(CNS News) -- The Centers for Disease Control and Prevention (CDC) issued a statement that it is working with the Florida Department of Health to "investigate one of the worst outbreaks of meningococcal disease among gay and bisexual men in U.S. history."
So far, there have been "24 cases and 6 deaths among gay and bisexual men," reported the CDC in its June 22 press release.
Meningococcal disease refers to any illness caused by the bacteria Neisseria meningitidis, said the CDC. "These illnesses are often severe, can be deadly, and include infections of the lining of the brain and spinal cord (meningitis) and bloodstream."
The disease is spread to other people "by sharing respiratory and throat secretions (saliva or spit)," said the health agency. "Generally, it takes close (for example, coughing or kissing) or lengthy contact to spread these bacteria."
To counter spread of the disease, the CDC is "recommending gay, bisexual, and other men who have sex with men get a meningococcal vaccine (MenACWY) if they live in Florida, or talk with their healthcare provider about getting vaccinated if they are traveling to Florida." The also recommend routine vaccination for people with HIV, the virus that causes AIDS.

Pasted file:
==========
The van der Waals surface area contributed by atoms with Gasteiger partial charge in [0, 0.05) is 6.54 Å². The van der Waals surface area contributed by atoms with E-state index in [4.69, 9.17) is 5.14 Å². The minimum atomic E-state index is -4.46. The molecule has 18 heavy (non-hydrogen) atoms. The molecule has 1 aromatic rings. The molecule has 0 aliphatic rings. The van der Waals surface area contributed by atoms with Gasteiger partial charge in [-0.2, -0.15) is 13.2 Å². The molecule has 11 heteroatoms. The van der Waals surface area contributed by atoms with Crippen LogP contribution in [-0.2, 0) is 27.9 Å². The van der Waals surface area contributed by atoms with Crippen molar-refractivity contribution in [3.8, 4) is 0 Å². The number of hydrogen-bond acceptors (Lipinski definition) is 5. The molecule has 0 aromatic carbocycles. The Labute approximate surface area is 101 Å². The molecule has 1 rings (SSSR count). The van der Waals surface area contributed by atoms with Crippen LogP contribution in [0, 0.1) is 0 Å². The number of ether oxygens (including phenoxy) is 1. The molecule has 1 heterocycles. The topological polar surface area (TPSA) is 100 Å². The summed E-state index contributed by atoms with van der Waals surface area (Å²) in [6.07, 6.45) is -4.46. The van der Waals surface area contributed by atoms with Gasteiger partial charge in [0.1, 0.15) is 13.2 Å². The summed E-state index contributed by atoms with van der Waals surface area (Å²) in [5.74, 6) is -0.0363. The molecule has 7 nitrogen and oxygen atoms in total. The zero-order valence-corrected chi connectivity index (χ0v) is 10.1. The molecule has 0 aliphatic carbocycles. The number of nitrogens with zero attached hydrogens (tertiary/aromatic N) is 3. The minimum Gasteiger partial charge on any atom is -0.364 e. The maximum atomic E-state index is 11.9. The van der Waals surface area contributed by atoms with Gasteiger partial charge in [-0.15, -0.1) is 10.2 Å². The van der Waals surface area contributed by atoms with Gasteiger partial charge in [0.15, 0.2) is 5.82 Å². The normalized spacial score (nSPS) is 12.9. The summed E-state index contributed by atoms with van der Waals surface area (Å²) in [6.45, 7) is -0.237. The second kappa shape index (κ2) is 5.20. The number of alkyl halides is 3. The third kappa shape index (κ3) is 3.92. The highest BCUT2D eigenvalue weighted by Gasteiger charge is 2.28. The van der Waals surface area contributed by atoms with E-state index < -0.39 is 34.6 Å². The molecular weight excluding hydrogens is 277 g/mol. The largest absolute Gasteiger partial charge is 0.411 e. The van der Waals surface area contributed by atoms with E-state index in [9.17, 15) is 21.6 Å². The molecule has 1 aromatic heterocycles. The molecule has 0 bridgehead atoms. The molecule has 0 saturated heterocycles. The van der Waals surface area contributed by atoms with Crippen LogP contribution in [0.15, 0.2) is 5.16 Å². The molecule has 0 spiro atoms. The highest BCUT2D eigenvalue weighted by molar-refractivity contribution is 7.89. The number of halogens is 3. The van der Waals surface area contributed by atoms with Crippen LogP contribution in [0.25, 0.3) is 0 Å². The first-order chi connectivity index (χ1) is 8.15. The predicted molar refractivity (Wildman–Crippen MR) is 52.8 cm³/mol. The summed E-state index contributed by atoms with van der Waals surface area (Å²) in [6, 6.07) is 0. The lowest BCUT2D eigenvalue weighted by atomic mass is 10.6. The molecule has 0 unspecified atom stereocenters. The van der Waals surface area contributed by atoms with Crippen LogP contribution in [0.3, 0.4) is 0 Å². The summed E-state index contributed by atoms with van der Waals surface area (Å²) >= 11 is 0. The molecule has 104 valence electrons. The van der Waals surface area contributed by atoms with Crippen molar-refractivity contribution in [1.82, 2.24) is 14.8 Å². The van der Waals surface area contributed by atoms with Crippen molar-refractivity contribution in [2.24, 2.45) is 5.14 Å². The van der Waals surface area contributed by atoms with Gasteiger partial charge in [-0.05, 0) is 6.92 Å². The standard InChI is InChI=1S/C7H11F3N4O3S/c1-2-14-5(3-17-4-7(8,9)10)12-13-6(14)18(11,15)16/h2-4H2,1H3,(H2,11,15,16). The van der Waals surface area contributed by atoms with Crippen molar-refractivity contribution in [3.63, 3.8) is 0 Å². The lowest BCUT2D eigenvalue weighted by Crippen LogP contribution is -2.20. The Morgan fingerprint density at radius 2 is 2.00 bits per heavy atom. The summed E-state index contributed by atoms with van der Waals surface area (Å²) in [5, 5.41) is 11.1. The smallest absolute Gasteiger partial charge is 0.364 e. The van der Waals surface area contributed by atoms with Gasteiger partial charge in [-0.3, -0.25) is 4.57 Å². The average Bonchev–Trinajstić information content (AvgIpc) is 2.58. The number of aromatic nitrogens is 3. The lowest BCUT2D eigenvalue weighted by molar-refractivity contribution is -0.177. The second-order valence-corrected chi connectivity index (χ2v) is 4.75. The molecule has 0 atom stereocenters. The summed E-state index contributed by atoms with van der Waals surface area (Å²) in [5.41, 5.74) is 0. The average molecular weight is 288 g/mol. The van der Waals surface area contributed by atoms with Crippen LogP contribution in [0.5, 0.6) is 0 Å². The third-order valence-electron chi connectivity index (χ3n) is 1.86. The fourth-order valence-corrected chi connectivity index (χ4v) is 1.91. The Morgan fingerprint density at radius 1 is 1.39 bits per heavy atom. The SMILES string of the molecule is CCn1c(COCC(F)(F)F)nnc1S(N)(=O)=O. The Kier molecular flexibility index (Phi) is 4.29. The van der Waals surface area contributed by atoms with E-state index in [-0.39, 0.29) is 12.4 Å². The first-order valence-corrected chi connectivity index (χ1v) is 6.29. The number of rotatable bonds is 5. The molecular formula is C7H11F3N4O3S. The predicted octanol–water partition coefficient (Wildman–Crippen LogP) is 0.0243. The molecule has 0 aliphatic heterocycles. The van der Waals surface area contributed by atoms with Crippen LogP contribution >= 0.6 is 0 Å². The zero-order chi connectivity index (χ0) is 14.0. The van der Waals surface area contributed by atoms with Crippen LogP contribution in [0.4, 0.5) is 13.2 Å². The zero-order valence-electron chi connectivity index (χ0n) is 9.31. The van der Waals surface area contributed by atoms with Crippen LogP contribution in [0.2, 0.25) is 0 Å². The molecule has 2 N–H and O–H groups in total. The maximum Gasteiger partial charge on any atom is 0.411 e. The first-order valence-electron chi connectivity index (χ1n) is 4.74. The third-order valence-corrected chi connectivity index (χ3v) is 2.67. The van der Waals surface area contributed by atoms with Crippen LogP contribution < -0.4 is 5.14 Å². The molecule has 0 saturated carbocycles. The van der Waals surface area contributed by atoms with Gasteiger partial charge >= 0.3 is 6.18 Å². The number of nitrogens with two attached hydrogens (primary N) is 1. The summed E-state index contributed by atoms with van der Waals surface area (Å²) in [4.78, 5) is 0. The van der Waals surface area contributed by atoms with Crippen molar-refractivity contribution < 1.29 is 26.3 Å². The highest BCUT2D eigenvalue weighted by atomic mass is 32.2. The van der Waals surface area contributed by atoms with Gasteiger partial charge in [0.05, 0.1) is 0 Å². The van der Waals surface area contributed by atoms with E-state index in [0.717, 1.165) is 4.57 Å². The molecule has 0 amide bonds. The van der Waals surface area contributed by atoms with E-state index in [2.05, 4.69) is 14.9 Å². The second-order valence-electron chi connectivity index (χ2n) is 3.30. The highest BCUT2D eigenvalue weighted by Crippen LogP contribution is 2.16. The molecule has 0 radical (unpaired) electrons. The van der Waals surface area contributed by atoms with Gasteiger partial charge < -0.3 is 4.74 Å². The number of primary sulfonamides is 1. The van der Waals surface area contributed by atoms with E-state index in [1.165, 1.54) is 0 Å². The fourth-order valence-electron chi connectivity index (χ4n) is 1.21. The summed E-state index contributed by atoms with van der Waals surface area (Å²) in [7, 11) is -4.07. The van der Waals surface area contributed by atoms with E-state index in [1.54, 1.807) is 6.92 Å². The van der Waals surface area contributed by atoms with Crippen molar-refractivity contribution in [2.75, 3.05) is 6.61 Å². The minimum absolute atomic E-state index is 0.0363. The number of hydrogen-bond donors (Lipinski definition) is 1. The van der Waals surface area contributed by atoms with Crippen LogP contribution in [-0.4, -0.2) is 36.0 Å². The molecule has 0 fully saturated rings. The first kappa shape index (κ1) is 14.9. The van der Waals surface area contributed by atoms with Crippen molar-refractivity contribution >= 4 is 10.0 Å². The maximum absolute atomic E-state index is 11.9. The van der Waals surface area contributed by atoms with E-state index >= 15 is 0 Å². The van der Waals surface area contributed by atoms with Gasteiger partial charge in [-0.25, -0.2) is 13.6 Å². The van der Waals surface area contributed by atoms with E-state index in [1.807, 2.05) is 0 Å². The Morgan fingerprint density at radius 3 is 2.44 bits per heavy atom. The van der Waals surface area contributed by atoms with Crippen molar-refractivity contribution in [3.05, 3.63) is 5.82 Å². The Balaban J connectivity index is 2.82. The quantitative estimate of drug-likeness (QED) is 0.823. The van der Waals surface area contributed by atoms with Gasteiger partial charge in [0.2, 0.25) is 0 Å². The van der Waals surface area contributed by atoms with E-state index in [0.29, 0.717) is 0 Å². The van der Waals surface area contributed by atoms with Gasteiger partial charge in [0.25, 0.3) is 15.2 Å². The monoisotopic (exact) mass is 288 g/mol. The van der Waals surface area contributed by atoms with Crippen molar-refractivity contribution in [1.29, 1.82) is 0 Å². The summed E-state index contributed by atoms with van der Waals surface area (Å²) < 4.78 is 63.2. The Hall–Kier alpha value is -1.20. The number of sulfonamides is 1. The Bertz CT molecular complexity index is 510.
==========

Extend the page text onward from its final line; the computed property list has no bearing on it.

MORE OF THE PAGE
“Getting vaccinated against meningococcal disease is the best way to prevent this serious illness, which can quickly become deadly,” said José R. Romero, M.D., director of the National Center for Immunization and Respiratory Diseases.
“Because of the outbreak in Florida, and the number of Pride events being held across the state in coming weeks, it’s important that gay and bisexual men who live in Florida get vaccinated, and those traveling to Florida talk to their healthcare provider about getting a MenACWY vaccine," said Romero.
Symptoms of the disease include high fever, headache, stiff neck, nausea and vomiting, or a dark purple rash. "Symptoms can first appear as a flu-like illness, but typically worsen very quickly," said the CDC.
In April, the Florida Department of Health in Leon County investigated three confirmed cases on meningococcal disease in individuals aged 18 to 22.
"The number of confirmed cases and possible exposures constitutes a meningococcal cluster," reported the health department at the time.